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Now showing 1 - 4 of 4
  • PublicationMetadata only
    Do the urolithiasis scoring systems predict the success of percutaneous nephrolithotomy in cases with anatomical abnormalities?
    (2017-06-01T00:00:00Z) Kocaaslan, Ramazan; Tepeler, Abdulkadir; Buldu, Ibrahim; TOSUN, MUHAMMED; Utangac, Mehmet Mazhar; Karakan, Tolga; Ozyuvali, Ekrem; Hatipoglu, Namik Kemal; ÜNSAL, ALİ; Sarica, Kemal; TOSUN, MUHAMMED
    The objective of this study is to assess the utility of the Guy, S.T.O.N.E., and CROES nephrolithometry scoring systems (SS), and compare the capability of each system to predict percutaneous nephrolithotomy (PNL) outcome in patients with anatomical abnormalities. We retrospectively collected medical records of patients with anatomical abnormalities who underwent PNL for the treatment of renal calculi by experienced surgical teams in four referral centers. All of the patients were graded by a single observer from each department based on preoperative computed tomography images using each SS. Patient demographics and outcomes were compared according to the complexity of the procedure as graded by each scoring system. A total of 137 cases with anatomical abnormalities [horseshoe kidney (n = 46), malrotation (n = 33), kypho and/or scoliosis (n = 31) and ectopic kidney (n = 27)] were assessed retrospectively. The mean stone burden, number, and density were 708.5 mm(2), 1.7, and 791.8 HU, respectively. The mean procedure, fluoroscopy, and hospitalization times were 75.2 +/- 35.3 min, 133.4 +/- 92.3 s, and 3.5 +/- 2.1 days, respectively. Stone-free status was achieved in 106 cases (77.4 %). A total of 17 (13.6 %) complications occurred postoperatively. The mean scores were 2.7, 7.2, and 219.1, for the Guy, S.T.O.N.E., and CROES systems, respectively. CROES score was the independent predictor of PNL success in cases with anatomical abnormalities [p: 0.001, OR 1.01, (95 % CI 1005-1021)]. The CROES scoring system is well correlated with the success of PNL in cases with anatomical abnormalities; the S.T.O.N.E. and Guy scoring systems failed to predict the outcomes of PNL in this specific patient population.
  • PublicationMetadata only
    Comparison of Anesthesia Methods in Treatment of Staghorn Kidney Stones with Percutaneous Nephrolithotomy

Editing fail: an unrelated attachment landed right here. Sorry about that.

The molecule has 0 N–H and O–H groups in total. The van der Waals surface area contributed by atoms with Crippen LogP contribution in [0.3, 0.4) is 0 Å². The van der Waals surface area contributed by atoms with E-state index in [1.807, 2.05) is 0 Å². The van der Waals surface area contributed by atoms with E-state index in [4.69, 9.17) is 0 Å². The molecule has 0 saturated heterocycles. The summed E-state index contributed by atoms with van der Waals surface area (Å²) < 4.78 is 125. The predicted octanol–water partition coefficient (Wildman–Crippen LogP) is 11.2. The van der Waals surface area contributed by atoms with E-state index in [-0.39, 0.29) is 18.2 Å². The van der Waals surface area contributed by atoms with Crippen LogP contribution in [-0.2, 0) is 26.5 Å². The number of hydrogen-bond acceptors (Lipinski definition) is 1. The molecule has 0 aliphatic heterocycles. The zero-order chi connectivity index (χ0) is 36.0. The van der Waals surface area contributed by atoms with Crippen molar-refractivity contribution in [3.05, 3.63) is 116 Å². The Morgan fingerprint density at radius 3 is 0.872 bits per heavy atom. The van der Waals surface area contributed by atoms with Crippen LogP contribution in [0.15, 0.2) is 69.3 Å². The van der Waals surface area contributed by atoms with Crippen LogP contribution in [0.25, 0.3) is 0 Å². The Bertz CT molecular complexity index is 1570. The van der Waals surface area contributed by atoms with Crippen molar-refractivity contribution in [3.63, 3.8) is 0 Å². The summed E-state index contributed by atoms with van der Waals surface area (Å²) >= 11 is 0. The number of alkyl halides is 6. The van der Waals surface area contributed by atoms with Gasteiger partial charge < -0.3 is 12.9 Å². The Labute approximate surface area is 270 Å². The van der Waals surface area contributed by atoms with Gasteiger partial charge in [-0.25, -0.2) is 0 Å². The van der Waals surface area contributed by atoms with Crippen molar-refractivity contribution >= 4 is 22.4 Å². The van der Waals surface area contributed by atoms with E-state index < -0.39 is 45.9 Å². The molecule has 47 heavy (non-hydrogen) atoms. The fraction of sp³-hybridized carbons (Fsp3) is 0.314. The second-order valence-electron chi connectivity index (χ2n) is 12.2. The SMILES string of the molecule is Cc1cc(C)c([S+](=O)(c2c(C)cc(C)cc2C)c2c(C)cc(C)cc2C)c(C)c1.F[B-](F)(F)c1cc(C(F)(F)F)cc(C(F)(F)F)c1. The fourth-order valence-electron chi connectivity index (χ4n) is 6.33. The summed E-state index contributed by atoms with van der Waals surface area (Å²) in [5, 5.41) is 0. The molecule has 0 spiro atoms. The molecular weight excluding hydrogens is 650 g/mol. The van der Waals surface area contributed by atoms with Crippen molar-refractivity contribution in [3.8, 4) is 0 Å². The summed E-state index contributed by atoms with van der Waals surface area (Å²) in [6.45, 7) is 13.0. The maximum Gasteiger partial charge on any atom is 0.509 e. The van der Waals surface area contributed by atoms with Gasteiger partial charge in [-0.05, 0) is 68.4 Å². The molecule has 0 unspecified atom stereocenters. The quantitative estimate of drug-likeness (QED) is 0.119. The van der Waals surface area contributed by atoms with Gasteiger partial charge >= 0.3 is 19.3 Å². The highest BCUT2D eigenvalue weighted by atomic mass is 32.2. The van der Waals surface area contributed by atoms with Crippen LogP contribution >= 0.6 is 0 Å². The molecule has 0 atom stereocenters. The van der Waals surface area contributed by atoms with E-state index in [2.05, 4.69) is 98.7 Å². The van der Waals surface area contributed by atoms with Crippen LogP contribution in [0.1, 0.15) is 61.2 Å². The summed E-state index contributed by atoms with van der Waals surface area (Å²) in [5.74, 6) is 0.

(2016-01-01T00:00:00Z) Buldu, Ibrahim; Tepeler, Abdulkadir; KAYNAR, MEHMET; Karatag, Tuna; TOSUN, MUHAMMED; Umutoglu, Tarik; Tanriover, Hakan; Istanbulluoglu, Okan; TOSUN, MUHAMMED
    Purpose: To compare the efficacy and safety of percutaneous nephrolithotomy (PNL) in the treatment of staghorn calculi (SC) under spinal anesthesia (SA) versus general anesthesia (GA).
  • PublicationMetadata only
    Comparison of flexible ureterorenoscopy and micropercutaneous nephrolithotomy in the treatment for moderately size lower-pole stones
    (2015-11-01T00:00:00Z) Armagan, Abdullah; Karatag, Tuna; Buldu, Ibrahim; TOSUN, MUHAMMED; Basibuyuk, Ismail; Istanbulluoglu, Mustafa Okan; Tepeler, Abdulkadir; TOSUN, MUHAMMED
    To present a retrospective comparative clinical study of micropercutaneous nephrolithotomy (microperc) versus flexible ureterorenoscopy (F-URS) in treatment of moderate-size lower-pole stones (LPSs).
  • PublicationMetadata only
    Is micro-percutaneous nephrolithotomy surgery technically feasible and efficient under spinal anesthesia?
    (2015-06-01T00:00:00Z) Karatag, Tuna; Tepeler, Abdulkadir; Buldu, Ibrahim; AKÇAY, MUZAFFER; TOSUN, MUHAMMED; Istanbulluoglu, Mustafa Okan; Armagan, Abdullah; AKÇAY, MUZAFFER; TOSUN, MUHAMMED
    The objective of the study was to present the clinical and operative effects of two types of anesthesia on micro-percutaneous nephrolithotomy (-microperc-). We retrospectively reviewed 116 patients who underwent microperc between August 2011 and September 2013. Patients were sorted into one of the two groups according to the type of anesthesia received: general (Group 1, n:53) or spinal (Group 2, n:63). Perioperative variables (age, stone size, location) and outcomes (operation time, success, complication rate) were evaluated and compared. Although there was a statistically significant difference in the mean age of patients (30.3 +/- A 22.1 vs. 45.8 +/- A 14.6, respectively, p < 0.001), mean body mass indexes were similar (p = 0.689). There was no substantial difference in terms of sizes and localizations of stones in the two groups (p = 0.970 and p = 0.795). While a significant difference was found in comparison of operative times (59.62 +/- A 32.56 vs. 40.98 +/- A 26.45 min, p < 0.001), there was no statistically significant difference in mean fluoroscopy times (124.92 +/- A 84.2 vs. 105.2 +/- A 61.0 s, p = 0.441). Stone-free rates were similar (90.5 % vs. 93.6 %, p = 0.297). We found no statistical differences between the two groups with respect to mean hemoglobin drop and hospitalization time (p = 0.015 and p = 0.917, respectively). The complication rates and analog pain scores were also similar (p = 0.543 and p = 0.365). Our results show that microperc is a feasible surgical modality in the treatment of kidney stone disease under both spinal and general anesthesia. Spinal anesthesia may be considered for patients at a high risk for general anesthesia, and also may be an alternative for patients who are concerned about and/or fearful of general anesthesia.